Monday, January 28, 2008



A reasonably engaging and satisfying movie in this award season. Ordinarily, I wouldn't consider Juno an award winner, except it is the most watchable of the flicks currently being held up as worthy of serious attention by the average filmgoer. The one thing it lacks is angst. But then I hate angst.

It is a basically humane and charming depiction of middle class life and ordinariness. It seems a simple tale but watch out, it fucks with your mind. Especially if you, like me, think you can spot the clues of where the film story and characters are going, because you can't. This is definitely no LITTLE MISS SUNSHINE which brightly foreshadowed exactly where it was going and made a thoroughly disgusting trip of it.

On a personal note, the leading actress frequently seemed in appearance and voice much like a young lady of my acquaintance of Canadian origin. Out of curiosity, I waited through the end credits and then, as I expected, saw that the film was shot in B.C. Coincidence--or percipience? I only take credit for the latter.

Saturday, January 26, 2008

Award Season

As a guild member I am supposed to note and vote on 2007 releases. Screening films these past few months has felt like being water-boarded.

THERE WILL BE BLOOD has so many stupid and trashy and phony elements that I can't even begin to list them. So I won't.

BEFORE THE DEVIL KNOWS YOU'RE DEAD is easier to describe. Every character in it is stupid, venal, criminal and vicious. Sidney Lumet once directed a film version of LONG DAY'S JOURNEY INTO NIGHT, Eugene O'Neill's classic play about a dysfunctional family. It has taken him about forty years, but Lumet has finally found a script depicting the most dysfunctional family life since Medea. I hope the old fart is happy.

NO COUNTRY FOR OLD MEN is a totally stupid story with fair acting and a non-ending.

I walked out early on MICHAEL CLAYTON so I don't know how bad it got, but claptrap, illogical dialogue drove me out before I started to yak back at the screen.

Friday, January 11, 2008


One of the misfortunes of living a long time is the passing of good things that were enjoyed along the way. I'm talking mostly about foods, fiction, movies and music. I won't get into specifics because we each of us have our own list.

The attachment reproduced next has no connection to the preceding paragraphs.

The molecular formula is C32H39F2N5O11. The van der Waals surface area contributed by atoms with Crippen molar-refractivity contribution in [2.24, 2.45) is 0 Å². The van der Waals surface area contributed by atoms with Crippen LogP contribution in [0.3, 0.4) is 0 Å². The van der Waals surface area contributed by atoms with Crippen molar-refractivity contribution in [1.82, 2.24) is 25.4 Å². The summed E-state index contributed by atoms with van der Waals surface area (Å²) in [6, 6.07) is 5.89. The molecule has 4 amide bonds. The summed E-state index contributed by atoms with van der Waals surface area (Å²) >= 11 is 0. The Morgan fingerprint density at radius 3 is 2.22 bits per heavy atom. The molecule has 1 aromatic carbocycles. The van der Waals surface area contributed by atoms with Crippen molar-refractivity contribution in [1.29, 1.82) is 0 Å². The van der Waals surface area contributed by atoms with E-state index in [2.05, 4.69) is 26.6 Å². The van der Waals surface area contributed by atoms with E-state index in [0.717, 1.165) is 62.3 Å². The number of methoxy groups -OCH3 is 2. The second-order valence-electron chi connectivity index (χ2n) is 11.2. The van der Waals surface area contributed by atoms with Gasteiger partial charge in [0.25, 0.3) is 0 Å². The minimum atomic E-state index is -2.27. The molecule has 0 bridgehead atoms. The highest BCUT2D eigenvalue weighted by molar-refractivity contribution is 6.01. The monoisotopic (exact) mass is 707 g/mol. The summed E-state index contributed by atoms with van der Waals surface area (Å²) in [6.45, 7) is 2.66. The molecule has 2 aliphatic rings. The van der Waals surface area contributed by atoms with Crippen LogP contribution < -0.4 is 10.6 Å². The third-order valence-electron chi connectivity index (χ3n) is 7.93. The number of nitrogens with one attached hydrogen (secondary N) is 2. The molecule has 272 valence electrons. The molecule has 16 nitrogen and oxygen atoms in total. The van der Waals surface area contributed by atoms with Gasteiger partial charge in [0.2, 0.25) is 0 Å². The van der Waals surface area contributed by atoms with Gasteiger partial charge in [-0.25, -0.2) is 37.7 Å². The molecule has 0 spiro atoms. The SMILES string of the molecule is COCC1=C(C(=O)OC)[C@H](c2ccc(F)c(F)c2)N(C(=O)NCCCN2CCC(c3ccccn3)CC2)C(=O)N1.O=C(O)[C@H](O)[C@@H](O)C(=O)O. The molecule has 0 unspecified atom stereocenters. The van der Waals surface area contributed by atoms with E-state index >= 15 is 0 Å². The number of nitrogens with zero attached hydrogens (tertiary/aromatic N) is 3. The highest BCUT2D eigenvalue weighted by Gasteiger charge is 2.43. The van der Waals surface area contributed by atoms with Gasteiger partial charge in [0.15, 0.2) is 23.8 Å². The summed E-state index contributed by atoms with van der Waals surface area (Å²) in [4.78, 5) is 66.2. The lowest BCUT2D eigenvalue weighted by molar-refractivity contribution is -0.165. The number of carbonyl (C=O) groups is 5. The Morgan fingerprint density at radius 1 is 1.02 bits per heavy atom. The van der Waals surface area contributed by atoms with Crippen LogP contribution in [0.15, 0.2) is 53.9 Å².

Weather is still good. Except for Florida's Gulf Coast, I have never met a weather condition I didn't like.

But getting back to food, I used to love pancakes, especially buttermilk hotcakes. But not so now for several years. The flavor and texture I loved just seemed to disappear from the packaged products I prepared at home and even from the favorite restaurants that have remained in operation.

But I have kept trying, and one lucky day I spied a box of Kodiak Cakes on a grocery shelf. The copy on the box seemed a bit self-congratulatory and hokey but what-the-heck; worth a look-see.

I just had another batch this morning of great flapjacks. Halfway through my second box. 'Nough said.

Sunday, January 06, 2008

Before the Critics Know You're Dead

I hope Sidney Lumet is happy with himself. After a long and lustrous theatrical career he has capped it with the ugliest and least worthy opus of his ouvre.

I can't recall ever seeing a movie in which every single character is either either criminally evil, vicious and'or stupid. Except maybe a baby in arms in one scene near the end, but I'll guess that the author of this movie misery might follow that baby for a few years and find something ugly for it to do.

Pass, pass, pass!

I'm Not There is an ambitious project. I say project rather that movie. Todd Haynes has no film voice. He channels Fellini and Lester and the Maysles satisfactorily, but overdoes them since he has no cinematic muscle of his own. But I like his movie, mostly for its ambition, and much for its performances. The young Black boy is excellent and Cate Blanchett is a tour de force, though her screen time is too extended for what it's worth. But all the actors are good, including the ocassionally maligned Christian Bale and Richard Gere. I just have to wonder why every sequence has to suggest that Bob Dylan's life and career is just one misery after another. Surely a man with his abilities and successes must have have a few good times.

But most importantly there is one scene....a brief, wordless scene at Woody Guthrie's hospital bedside, that owes nothing to nobody except Mr. Haynes and his actors, which is one of the moast beautiful, touching and heart rending scenes I have ever experienced in a movie theater.

When it is available, I do reconmmend the DVD

it's private
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